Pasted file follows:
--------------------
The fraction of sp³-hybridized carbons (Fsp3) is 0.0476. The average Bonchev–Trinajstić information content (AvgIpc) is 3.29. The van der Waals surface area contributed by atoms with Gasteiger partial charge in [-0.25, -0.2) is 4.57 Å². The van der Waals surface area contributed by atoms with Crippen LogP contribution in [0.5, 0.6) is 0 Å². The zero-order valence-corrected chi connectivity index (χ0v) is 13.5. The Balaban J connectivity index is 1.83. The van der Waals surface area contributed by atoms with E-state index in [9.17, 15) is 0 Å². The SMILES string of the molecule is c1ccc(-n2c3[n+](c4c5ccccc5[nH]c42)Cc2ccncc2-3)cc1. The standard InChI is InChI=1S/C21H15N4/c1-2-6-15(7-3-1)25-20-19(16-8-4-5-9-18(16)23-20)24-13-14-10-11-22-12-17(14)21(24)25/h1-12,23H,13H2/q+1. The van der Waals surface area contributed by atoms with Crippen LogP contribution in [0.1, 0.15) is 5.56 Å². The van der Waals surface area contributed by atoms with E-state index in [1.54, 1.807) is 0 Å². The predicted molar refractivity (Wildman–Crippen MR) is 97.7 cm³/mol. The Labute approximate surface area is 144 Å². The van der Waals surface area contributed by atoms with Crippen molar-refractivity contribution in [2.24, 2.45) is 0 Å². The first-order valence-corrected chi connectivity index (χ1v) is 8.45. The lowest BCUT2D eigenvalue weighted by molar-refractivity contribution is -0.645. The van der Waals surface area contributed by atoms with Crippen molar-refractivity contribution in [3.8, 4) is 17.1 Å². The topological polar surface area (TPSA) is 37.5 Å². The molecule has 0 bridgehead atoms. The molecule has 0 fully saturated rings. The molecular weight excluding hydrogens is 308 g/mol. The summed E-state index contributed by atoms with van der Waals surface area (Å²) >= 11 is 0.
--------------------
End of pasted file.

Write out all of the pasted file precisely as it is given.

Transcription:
The fraction of sp³-hybridized carbons (Fsp3) is 0.0476. The average Bonchev–Trinajstić information content (AvgIpc) is 3.29. The van der Waals surface area contributed by atoms with Gasteiger partial charge in [-0.25, -0.2) is 4.57 Å². The van der Waals surface area contributed by atoms with Crippen LogP contribution in [0.5, 0.6) is 0 Å². The zero-order valence-corrected chi connectivity index (χ0v) is 13.5. The Balaban J connectivity index is 1.83. The van der Waals surface area contributed by atoms with E-state index in [9.17, 15) is 0 Å². The SMILES string of the molecule is c1ccc(-n2c3[n+](c4c5ccccc5[nH]c42)Cc2ccncc2-3)cc1. The standard InChI is InChI=1S/C21H15N4/c1-2-6-15(7-3-1)25-20-19(16-8-4-5-9-18(16)23-20)24-13-14-10-11-22-12-17(14)21(24)25/h1-12,23H,13H2/q+1. The van der Waals surface area contributed by atoms with Crippen LogP contribution in [0.1, 0.15) is 5.56 Å². The van der Waals surface area contributed by atoms with E-state index in [1.54, 1.807) is 0 Å². The predicted molar refractivity (Wildman–Crippen MR) is 97.7 cm³/mol. The Labute approximate surface area is 144 Å². The van der Waals surface area contributed by atoms with Crippen molar-refractivity contribution in [2.24, 2.45) is 0 Å². The first-order valence-corrected chi connectivity index (χ1v) is 8.45. The lowest BCUT2D eigenvalue weighted by molar-refractivity contribution is -0.645. The van der Waals surface area contributed by atoms with Crippen molar-refractivity contribution in [3.8, 4) is 17.1 Å². The topological polar surface area (TPSA) is 37.5 Å². The molecule has 0 bridgehead atoms. The molecule has 0 fully saturated rings. The molecular weight excluding hydrogens is 308 g/mol. The summed E-state index contributed by atoms with van der Waals surface area (Å²) >= 11 is 0.